Rent Killing Them Softly (2012)

2.8 of 5 from 291 ratings
1h 33min
Rent Killing Them Softly Online DVD & Blu-ray Rental
  • General info
  • Available formats
Synopsis:
Three dumb guys who think they're smart rob a Mob protected card game, causing the local criminal economy to collapse. Brad Pitt plays the enforcer hired to track them down and restore order.
Actors:
, , , , , , , , , , , , , , , , , , , Bryan Billingsley
Directors:
Producers:
Dede Gardner, Brad Pitt, Paula Mae Schwartz, Steve Schwartz, Anthony Katagas
Writers:
Andrew Dominik, George V. Higgins
Studio:
Entertainment In Video
Genres:
Thrillers
BBFC:
Release Date:
25/02/2013
Run Time:
93 minutes
Languages:
English
Subtitles:
English Hard of Hearing
DVD Regions:
Region 2
Formats:
Pal
Aspect Ratio:
Widescreen 2.40:1
Colour:
Colour
Bonus:
  • Trailer
BBFC:
Release Date:
25/02/2013
Run Time:
97 minutes
Languages:
English
Subtitles:
English Hard of Hearing
Formats:
Pal
Aspect Ratio:
Widescreen 2.40:1
Colour:
Colour
BLU-RAY Regions:
B
Bonus:
  • Interviews with Cast and Crew
  • Trailer

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Reviews (3) of Killing Them Softly

An unwholesome, violent tale with Brad Pitt as an unconvincing hitman - Killing Them Softly review by RP

Spoiler Alert
29/01/2014

What can I say about this, apart from the fact that I didn't like it very much?

It's based on an old (1974) George V. Higgins novel, updated to 2008 (dating by the political ads for Obama's election campaign, shown in the background) and set in a wrecked New Orleans, presumably the result of the 2005 Hurricane Katrina. This desolate backdrop and the economic recession is the setting for a complex mob revenge film - an amateurish heist of a mob-protected gambling game, followed by revenge on the operator of the game (Ray Liotta), the robbers, and the guy who set up the heist. Brad Pitt plays Jackie Cogan, a cynical hitman hired for the revenge killings, and there's a short appearance by the late James Gandolfini as another burned out boozy wreck of a hired hitman.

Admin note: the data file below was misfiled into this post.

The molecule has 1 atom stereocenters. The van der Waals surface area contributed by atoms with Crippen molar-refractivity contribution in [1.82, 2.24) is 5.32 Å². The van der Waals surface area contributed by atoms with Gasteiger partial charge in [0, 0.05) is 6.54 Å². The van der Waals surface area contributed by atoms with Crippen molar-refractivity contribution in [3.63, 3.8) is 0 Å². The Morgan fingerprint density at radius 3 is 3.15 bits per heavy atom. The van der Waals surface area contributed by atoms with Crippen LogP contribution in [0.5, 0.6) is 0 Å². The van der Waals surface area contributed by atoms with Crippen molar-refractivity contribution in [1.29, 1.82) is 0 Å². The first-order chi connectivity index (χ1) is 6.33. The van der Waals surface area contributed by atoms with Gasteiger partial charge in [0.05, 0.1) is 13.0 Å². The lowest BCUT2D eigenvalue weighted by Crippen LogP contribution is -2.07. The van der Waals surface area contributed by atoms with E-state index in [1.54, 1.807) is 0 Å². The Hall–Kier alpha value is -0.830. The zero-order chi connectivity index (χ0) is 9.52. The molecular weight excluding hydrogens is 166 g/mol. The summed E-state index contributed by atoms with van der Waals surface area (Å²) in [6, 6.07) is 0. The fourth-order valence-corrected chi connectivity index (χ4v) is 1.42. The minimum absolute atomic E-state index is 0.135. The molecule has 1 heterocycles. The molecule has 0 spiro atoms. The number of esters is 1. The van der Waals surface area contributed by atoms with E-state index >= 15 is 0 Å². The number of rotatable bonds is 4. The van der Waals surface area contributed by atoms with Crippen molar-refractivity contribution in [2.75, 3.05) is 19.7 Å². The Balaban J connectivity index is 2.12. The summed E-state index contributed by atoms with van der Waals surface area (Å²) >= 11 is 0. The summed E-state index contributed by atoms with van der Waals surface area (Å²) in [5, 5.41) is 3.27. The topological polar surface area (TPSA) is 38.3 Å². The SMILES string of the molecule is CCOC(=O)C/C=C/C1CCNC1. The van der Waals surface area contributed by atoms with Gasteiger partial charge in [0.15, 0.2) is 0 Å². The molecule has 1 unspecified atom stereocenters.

Unfortunately I didn't find Brad Pitt very convincing in his role. He's too pretty, not 'hard' enough somehow - and however much Mr Pitt tries to play the part of a violent, cynical killer, the less convincing he becomes.

Too much f-ing and blinding for my taste, a loose cast of characters acting out a loosely scripted and unwholesome, violent tale. It's sometimes difficult to follow who's who and what's what, never mind the fact that it's slow moving with boring dialogue. But the soundtrack music is good...

Apparently this was well received by the critics. I found it below average so I'll give it 2/5. Sorry, Brad :(

0 out of 0 members found this review helpful.

Violent and tasteless. - Killing Them Softly review by RM

Spoiler Alert
10/11/2014